Again best of luck and thank you for helping the boys.

 

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Well, we're back, and I'm happy to report that we had 7 boys out there, and 7 came back (not sure if it's the same 7 or not...).

 

It went well - I was dreading the worst, but it went over better than expected. We got out there and started getting everything set up. Some of the parents who had everything set up first helped set up the volleyball tent and got some of the boys out there practicing.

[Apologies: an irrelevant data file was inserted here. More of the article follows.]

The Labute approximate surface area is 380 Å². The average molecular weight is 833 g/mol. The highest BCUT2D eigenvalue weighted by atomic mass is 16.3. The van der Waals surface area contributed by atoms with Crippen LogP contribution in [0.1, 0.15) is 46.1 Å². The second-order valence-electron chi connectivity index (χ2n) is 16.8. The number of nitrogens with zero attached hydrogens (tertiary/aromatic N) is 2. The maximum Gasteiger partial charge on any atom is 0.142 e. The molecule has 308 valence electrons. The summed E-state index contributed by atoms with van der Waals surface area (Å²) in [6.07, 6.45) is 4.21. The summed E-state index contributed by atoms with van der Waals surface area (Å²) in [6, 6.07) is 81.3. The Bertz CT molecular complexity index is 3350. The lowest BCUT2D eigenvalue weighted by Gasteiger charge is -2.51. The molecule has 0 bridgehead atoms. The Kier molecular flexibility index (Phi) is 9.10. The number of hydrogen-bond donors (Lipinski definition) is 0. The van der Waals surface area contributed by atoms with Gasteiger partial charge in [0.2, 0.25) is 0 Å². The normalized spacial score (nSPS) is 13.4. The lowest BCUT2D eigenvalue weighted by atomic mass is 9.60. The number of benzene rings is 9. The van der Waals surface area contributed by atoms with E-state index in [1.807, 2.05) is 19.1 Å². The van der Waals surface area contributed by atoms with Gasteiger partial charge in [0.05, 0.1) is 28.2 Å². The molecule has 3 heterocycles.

After all the tents/equipment were set up, we did a short flag ceremony, and I then introduced the Scout sign/oath/law to them. We had a couple of volunteers (and parents) help out with some food prep (we had most of it done before we headed out, but we did have them cut up some potatoes for the foil dinners). We swapped the boys out every few minutes with others who were out doing volleyball. The foil dinners went over EXTREMELY well...many of the parents commented that their sons ate those better than they had expected (and they ate all the veggies i.e. onions, potatoes, carrots too). The Assistant DL brought a digital thermometer to poke in as they got close to being finished. As they ate the dinners, we got the Dutch ovens on/under the coals for cobbler. While they were cleaning up from dinner (and were introduced to the 3-tub hot/hot/cold washing system), I threw out some kindling for them to practice making teepees to start a fire. I have to admit that they made some really good ones! When the Dutch oven cobblers were finished, another parent stopped by from home with ice cream (nice surprise for everyone as it was still in the mid-80s).